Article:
Discontinued post office named for Laura Anderson
The post office was established in 1880 by Indian Service and named for the tribe of John Burnet who served as the postmaster. Arapaho is also a train station.
Atlantic City was founded in 1868 by gold miners from South Pass City. In the 1870's, Atlantic City's population was more than 2,000. At that time, it had an opera house and the first beer garden and brewery in Wyoming.
It was here that Willie's Company of Mormons perished in a blizzard in 1857.
The Bonneville past office and railroad station was named for Captain B. L. E. Bonneville who lead the first wagons through South Pass in 1832.
Discontinued post office named for James Brown
LYSITE-STOCK TOWN FROM THE BEGINNING
On a small hill overlooking the
town he founded and loved so well, is the grave of David Schoening, pioneer of
the early days of eastern Fremont county, a man with his eyes forever toward the
Hoping to start a town after the Chicago Burlington and Quincy railroad
started construction through that area. Mr. Schoening sent out word that he
would give from his vast holdings, each woman in the surroundings territory, one
lot of ground on which to build a home. He gave the railroad land for a
right-of-way, he set aside land for a school house; and as people began taking
advantage of his generous offers, the town of Lysite was established, in about
the year 1913.
Lysite, with a population of about 75 people, was and is essentially a
stockmen and ranchers town. It has for many years been the center of fall
shipping activities, when cattle and sheep ranchers drive their stock in from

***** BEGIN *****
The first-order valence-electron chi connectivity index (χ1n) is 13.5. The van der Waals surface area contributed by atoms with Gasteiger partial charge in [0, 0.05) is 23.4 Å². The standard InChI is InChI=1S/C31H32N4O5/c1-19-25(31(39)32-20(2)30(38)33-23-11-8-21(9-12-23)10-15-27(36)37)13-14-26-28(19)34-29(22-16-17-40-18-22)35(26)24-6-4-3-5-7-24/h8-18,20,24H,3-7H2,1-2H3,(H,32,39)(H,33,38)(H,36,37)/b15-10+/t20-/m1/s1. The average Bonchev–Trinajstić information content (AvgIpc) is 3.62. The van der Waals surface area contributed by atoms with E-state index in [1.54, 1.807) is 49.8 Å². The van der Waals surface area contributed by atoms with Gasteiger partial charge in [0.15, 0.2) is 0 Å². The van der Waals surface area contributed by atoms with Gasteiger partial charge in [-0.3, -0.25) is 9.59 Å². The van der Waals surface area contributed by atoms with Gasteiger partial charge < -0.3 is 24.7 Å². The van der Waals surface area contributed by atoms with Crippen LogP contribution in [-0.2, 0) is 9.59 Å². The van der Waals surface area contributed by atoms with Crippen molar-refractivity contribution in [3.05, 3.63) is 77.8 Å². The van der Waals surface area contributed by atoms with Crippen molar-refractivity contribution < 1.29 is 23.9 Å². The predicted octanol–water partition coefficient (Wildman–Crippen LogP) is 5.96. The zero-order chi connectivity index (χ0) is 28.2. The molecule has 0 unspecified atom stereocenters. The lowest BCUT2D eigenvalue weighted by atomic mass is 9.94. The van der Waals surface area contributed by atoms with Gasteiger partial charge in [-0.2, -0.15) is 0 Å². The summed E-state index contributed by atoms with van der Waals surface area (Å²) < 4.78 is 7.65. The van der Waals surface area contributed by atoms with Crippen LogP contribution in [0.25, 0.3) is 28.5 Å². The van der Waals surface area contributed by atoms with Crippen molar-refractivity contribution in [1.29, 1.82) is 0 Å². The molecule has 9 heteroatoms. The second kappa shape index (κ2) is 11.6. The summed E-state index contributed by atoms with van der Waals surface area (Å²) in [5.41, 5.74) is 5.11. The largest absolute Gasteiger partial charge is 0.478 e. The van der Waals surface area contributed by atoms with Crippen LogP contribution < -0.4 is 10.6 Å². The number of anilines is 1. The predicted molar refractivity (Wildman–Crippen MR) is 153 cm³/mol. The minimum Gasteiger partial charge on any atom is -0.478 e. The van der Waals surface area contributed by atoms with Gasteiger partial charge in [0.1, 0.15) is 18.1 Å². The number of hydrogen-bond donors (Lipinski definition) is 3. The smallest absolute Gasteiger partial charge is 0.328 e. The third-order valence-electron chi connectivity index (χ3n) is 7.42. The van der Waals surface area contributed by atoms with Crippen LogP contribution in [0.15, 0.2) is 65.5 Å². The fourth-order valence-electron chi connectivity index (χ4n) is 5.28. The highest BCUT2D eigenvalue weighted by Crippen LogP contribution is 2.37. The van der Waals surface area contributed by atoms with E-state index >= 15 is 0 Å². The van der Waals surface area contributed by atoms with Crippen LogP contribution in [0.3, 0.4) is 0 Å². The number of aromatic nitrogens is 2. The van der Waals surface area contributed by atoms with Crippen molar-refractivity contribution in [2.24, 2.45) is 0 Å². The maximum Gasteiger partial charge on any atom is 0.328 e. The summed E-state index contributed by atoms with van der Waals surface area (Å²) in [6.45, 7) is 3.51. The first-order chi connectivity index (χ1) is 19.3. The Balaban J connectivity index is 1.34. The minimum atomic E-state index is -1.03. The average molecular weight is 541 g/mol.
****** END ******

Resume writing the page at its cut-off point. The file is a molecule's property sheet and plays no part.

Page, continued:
summer ranges for the railroad journey to the markets in Omaha and points east.
In 1914 when Lysite was still an infant town, the first full-fledged
passenger train made its first run through, and among its first passengers were
Floyd Logan and his bride, the former Minnie Swaim, returning from their wedding
That same year Sidney Willoughby decided Lysite was a good location for
his hotel business, so the attempt was made to move the old Willoughby Hotel
from Lost Cabin to the new town. Troubles arose when the whole building
collapsed as they crossed Badwater Creek at the site of Old Lost Cabin. It took
a lot to daunt those hardy pioneers; Mr. Willoughby razed the remains, and used
the lumber over again in the new establishment in Lysite, where it stood in
active use for many years.
Among the earliest residents of Lysite are some who still live there; Mrs.
Ed Knapp, a niece of Mr. Schoening, whose husband owned a large sheep outfit for
many years; Mrs. Frank Philip, whose husband also was a sheep rancher; Mr. and
Mrs. W. I. Lewis, Frank Pfaff, Mr. and Mrs. Don Robson, Floyd and Belle Root
In Lost Cabin and nearby communities are others; Mr. and Mrs. Frank Rate, Douglas Fuller, Sr., Leonard and Myrtle Bader Lybyer; some members of the family of William Ramage, long time stock raiser; Harold Day, son of Mr. and Mrs. John Day; Mrs. Edna Woolf Allen; the William Hendry family; Harry Gourley; names of many of these people will go down as makers of history.
The Wind River Indian Reservation is the only Indian reservation in Wyoming. The headquarters are at Fort Washakie. The land was allotted to Shoshones by the treaty of 1868, signed at Fort Bridger. The government bargained with Chief Washakie to get him and his Indians out of Bridger Valley so the railroad could come through.
In 1878 the United States government broke this treaty with a faithful and friendly Indian, Chief Washakie, and moved Arapaho onto the Shoshone Indian reservation. These two tribes were traditional enemies and neither tribe was happy about the situation. Washakie gave his consent for the Arapaho to stay the winter of 1878-79 only but the government never moved them off. Eventually the Shoshones brought suit against the government for giving their land away and received more than $4,000,000 in damages.
In 1896, a section of the reservation (55,000 acres) was ceded by the Shoshones to the government. This tract included the Thermopolis and Hot Springs area and the land of the Riverton Project. The reservation now contains about 2,000,000 acres. More than 2,000 Arapaho live on the eastern part and more than 1,500 Shoshone live on the western part.
Go to the Wind River Project - Part of the USGenWeb project.
Bad Medicine Butte
Diamond G Ranch, Fort Augur, Ft. Thompson, Ft. Stambaugh